Within the Marine Park are 30 groups of islands and more than 400 individual islets. Of the 93 islands over 5 hectares in size, almost half are free of introduced mammalian predators like rats, stoats, possums, weasels and mice. These predator-free islands are now safe havens for dozens of native forest species including our national icon, kiwi, as well as takahē kōkako and tieke/saddleback to name a few. Wētāpunga thrive on Tiritiri Matangi and tuatara live life in the slow lane on Motuihe. The Marine Park is also considered one of the world’s seabird hotspots with 20% of all seabird species in the world found here.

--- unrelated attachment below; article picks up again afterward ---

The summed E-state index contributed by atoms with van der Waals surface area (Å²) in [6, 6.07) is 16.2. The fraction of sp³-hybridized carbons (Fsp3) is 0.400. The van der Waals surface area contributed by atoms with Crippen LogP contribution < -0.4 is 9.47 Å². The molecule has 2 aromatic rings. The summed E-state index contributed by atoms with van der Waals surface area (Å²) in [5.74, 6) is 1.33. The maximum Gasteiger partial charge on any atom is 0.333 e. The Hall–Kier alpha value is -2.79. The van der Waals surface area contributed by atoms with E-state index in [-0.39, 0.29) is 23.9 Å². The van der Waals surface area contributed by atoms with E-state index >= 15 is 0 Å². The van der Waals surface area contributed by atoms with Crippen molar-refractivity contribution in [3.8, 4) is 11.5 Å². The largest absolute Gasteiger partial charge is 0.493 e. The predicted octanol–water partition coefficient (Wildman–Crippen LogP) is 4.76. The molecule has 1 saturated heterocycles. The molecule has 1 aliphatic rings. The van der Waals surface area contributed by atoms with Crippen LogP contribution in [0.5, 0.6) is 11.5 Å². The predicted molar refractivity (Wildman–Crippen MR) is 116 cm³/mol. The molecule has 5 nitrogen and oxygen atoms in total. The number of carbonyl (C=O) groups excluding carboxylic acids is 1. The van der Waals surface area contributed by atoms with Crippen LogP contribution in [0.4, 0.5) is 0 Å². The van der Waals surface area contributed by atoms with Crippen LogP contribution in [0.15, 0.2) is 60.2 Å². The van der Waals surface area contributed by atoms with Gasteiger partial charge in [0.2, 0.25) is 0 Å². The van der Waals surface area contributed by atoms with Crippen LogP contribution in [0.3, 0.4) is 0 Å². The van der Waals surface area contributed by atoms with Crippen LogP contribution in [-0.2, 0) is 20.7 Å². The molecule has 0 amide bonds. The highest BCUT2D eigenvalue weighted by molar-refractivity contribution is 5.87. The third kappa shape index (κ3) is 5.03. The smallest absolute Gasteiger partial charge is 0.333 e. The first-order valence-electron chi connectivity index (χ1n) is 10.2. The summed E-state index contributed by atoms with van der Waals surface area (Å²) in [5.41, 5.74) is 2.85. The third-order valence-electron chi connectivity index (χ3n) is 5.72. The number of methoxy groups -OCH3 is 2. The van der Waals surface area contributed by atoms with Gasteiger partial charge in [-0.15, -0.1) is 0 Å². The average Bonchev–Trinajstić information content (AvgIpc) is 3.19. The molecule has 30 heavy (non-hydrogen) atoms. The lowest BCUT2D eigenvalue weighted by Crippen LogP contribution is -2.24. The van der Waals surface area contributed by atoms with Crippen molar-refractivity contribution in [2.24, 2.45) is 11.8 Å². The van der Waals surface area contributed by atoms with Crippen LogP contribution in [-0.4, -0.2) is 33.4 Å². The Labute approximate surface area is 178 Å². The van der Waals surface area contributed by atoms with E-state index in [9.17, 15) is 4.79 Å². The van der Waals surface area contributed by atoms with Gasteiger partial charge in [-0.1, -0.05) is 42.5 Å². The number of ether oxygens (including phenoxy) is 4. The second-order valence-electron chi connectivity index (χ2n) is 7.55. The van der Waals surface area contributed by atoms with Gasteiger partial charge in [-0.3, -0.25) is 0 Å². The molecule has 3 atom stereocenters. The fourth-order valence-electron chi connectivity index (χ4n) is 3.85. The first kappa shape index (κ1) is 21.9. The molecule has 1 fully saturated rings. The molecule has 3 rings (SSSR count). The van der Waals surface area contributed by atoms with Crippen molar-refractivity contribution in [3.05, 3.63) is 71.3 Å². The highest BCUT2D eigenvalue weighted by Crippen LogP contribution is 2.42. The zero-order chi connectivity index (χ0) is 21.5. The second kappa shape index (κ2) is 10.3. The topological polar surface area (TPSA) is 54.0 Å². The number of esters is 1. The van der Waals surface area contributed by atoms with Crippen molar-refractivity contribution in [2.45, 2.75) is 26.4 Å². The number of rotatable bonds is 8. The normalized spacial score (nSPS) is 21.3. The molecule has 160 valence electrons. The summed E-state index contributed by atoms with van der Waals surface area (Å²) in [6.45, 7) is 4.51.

Wish the Marine Park happy birthday
The Marine Park celebrates its 20th anniversary in February 2020. Late summer and autumn are ideal times to enjoy a trip out into the Gulf. You can explore the Gulf from several places – ferry, kayak or private boat. From walks through pest-free island sanctuaries to wine tasting tours, there’s a Gulf trip to suit everyone.
The Hauraki Gulf Marine Park is a national treasure, but it needs care to thrive. If you live near the coast consider getting involved in a beach clean-up or simply reducing your use of plastic. New Zealand is a windy country – lots of plastic rubbish from cities and towns (such as single use straws) ends up blowing into the Gulf, where it can harm or even kill marine animals and sea birds. The easiest thing to do is if you see any plastic item on land, simply pick it up and put it in the rubbish.